CISOs in the security industry hold a unique position: as security leaders, they have the influence and access to purchase products and make decisions that can drastically affect the security posture of an organization. They are also expected to fall on their sword in the event of a security incident going public.
But the role of the CISO is as diverse as it is dynamic, varying massively depending on the organization, and is a role that's constantly in flux. Here are three things that every CISO wishes you knew.
The CISO's Role Is Changing Before Our Eyes
When the need for a security leader first appeared, as computing and the use of the Internet became widespread, they represented something of an isolated figure. The role was viewed by other members of the business as a subject matter expert, there to put out fires and deal with security concerns in a self-contained manner. The less that other areas of the business heard from the CISO, the better.
In the 18 years I have been working in security, this relationship has changed drastically, in line with how security has evolved. Now it is common to see data breaches making headlines, affecting share prices, and causing high-profile board member resignations.
As such, we're starting to see a trend where CISOs report directly to the CEO in order to keep them informed of security concerns. This position moves security leaders out of the realms of a trusted subject-matter expert into a much more complex role within the business ecosystem: a risk adviser. This role can often make the CISO's job much more politically sensitive. For example, a CISO might have to report weaknesses or vulnerabilities, which would fall under the CIO's remit, and therefore have the potential to create friction at an executive level. This is why I think it's so important that the CISO has a direct and unfiltered line of communication to the CEO so that politics are left out of decisions that need to be made purely with risk prevention in mind.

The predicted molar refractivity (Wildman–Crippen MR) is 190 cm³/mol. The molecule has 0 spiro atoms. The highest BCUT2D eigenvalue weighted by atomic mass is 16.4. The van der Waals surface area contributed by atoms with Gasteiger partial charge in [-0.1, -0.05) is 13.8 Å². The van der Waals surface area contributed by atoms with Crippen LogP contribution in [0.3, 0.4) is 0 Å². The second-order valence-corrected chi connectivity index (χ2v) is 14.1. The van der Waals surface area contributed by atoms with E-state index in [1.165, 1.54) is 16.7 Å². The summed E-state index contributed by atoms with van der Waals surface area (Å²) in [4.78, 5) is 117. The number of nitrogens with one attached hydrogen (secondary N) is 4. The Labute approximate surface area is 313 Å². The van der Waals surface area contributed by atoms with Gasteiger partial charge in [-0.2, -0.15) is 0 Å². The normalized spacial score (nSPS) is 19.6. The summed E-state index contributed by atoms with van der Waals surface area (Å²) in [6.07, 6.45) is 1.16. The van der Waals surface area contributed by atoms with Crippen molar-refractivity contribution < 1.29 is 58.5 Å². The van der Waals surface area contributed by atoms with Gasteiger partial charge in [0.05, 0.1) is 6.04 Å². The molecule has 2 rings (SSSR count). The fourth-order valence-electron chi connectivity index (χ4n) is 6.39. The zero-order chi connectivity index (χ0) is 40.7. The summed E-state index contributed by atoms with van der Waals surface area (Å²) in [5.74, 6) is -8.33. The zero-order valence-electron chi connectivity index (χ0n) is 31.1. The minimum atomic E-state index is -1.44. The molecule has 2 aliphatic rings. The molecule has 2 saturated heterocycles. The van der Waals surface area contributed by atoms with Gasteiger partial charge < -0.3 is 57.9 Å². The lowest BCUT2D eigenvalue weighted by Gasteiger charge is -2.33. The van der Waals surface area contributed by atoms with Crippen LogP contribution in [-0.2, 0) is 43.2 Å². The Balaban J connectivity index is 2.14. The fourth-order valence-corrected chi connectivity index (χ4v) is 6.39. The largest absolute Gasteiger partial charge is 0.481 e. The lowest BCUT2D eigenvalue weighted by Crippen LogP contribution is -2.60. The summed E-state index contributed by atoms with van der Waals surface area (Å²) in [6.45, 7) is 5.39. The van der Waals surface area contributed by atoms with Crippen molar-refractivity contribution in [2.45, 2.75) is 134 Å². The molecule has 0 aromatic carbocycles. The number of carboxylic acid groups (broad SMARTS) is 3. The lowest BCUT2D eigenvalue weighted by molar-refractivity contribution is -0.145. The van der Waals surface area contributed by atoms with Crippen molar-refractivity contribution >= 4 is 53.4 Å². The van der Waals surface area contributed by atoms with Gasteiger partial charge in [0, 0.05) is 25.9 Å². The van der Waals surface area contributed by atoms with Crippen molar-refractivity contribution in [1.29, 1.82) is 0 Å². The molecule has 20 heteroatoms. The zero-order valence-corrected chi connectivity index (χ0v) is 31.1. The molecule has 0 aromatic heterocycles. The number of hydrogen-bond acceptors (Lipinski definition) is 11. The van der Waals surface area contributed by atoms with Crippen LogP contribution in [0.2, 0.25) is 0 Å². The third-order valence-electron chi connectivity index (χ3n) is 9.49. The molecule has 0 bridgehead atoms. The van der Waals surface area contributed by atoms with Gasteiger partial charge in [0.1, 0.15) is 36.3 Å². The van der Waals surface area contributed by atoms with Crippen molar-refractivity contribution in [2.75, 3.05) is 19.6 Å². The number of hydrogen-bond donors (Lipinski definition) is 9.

In addition, by elevating the visibility and importance of a company's cybersecurity program, security practitioners are empowered to take responsibility not just for technology decisions (what's the best way to address a specific requirement) but also to problem solve to reduce risk and increase long-term performance and growth. Business controls, user policies, supplier assessments, all contribute to creating a best practices cybersecurity program that supports the entire business ecosystem.
CISOs Are Capable of Helping Other Areas of Business Function
The increasing importance of security to wider business concerns has provided CISOs with ample opportunity to help in other areas of the business. For example, the CISO can provide insight relative to best practices toassist customers with configuring their own security systems. This is especially important if the customer in question has not reached a level of maturity where they have a CISO of their own. This advisory role can be crucial in fostering, maintaining, and developing good working relationships with customers, and can even help to generate fresh streams of revenue for the business.